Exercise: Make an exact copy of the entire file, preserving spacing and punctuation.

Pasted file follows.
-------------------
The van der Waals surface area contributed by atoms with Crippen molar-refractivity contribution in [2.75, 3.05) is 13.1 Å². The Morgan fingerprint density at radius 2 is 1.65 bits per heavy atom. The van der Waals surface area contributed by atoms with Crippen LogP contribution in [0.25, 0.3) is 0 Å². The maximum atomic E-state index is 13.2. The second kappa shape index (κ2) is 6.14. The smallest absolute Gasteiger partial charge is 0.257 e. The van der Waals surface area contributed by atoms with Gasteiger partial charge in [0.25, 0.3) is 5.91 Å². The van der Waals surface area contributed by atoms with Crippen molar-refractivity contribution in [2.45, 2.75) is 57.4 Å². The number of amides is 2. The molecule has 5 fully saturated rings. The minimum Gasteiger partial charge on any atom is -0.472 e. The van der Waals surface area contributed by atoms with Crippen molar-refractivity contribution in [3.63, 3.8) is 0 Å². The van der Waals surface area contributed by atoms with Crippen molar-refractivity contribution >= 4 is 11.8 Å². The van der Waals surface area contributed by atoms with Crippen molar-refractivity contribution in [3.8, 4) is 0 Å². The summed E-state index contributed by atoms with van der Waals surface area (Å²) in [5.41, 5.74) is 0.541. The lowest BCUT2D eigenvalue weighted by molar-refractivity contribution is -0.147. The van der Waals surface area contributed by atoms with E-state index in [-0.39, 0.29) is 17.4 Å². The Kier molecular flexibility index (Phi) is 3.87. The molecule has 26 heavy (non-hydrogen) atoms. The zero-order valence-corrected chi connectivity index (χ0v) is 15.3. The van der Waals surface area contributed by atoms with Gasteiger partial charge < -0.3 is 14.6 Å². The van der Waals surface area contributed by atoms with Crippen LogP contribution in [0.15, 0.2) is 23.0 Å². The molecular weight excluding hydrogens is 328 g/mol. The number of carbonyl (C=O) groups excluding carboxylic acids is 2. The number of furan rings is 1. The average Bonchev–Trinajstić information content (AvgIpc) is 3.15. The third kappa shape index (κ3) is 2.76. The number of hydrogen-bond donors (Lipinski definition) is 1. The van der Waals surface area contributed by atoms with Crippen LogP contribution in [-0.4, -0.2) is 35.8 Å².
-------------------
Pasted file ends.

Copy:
The van der Waals surface area contributed by atoms with Crippen molar-refractivity contribution in [2.75, 3.05) is 13.1 Å². The Morgan fingerprint density at radius 2 is 1.65 bits per heavy atom. The van der Waals surface area contributed by atoms with Crippen LogP contribution in [0.25, 0.3) is 0 Å². The maximum atomic E-state index is 13.2. The second kappa shape index (κ2) is 6.14. The smallest absolute Gasteiger partial charge is 0.257 e. The van der Waals surface area contributed by atoms with Gasteiger partial charge in [0.25, 0.3) is 5.91 Å². The van der Waals surface area contributed by atoms with Crippen molar-refractivity contribution in [2.45, 2.75) is 57.4 Å². The number of amides is 2. The molecule has 5 fully saturated rings. The minimum Gasteiger partial charge on any atom is -0.472 e. The van der Waals surface area contributed by atoms with Crippen molar-refractivity contribution in [3.63, 3.8) is 0 Å². The van der Waals surface area contributed by atoms with Crippen molar-refractivity contribution >= 4 is 11.8 Å². The van der Waals surface area contributed by atoms with Crippen molar-refractivity contribution in [3.8, 4) is 0 Å². The summed E-state index contributed by atoms with van der Waals surface area (Å²) in [5.41, 5.74) is 0.541. The lowest BCUT2D eigenvalue weighted by molar-refractivity contribution is -0.147. The van der Waals surface area contributed by atoms with E-state index in [-0.39, 0.29) is 17.4 Å². The Kier molecular flexibility index (Phi) is 3.87. The molecule has 26 heavy (non-hydrogen) atoms. The zero-order valence-corrected chi connectivity index (χ0v) is 15.3. The van der Waals surface area contributed by atoms with Gasteiger partial charge < -0.3 is 14.6 Å². The van der Waals surface area contributed by atoms with Crippen LogP contribution in [0.15, 0.2) is 23.0 Å². The molecular weight excluding hydrogens is 328 g/mol. The number of carbonyl (C=O) groups excluding carboxylic acids is 2. The number of furan rings is 1. The average Bonchev–Trinajstić information content (AvgIpc) is 3.15. The third kappa shape index (κ3) is 2.76. The number of hydrogen-bond donors (Lipinski definition) is 1. The van der Waals surface area contributed by atoms with Crippen LogP contribution in [-0.4, -0.2) is 35.8 Å².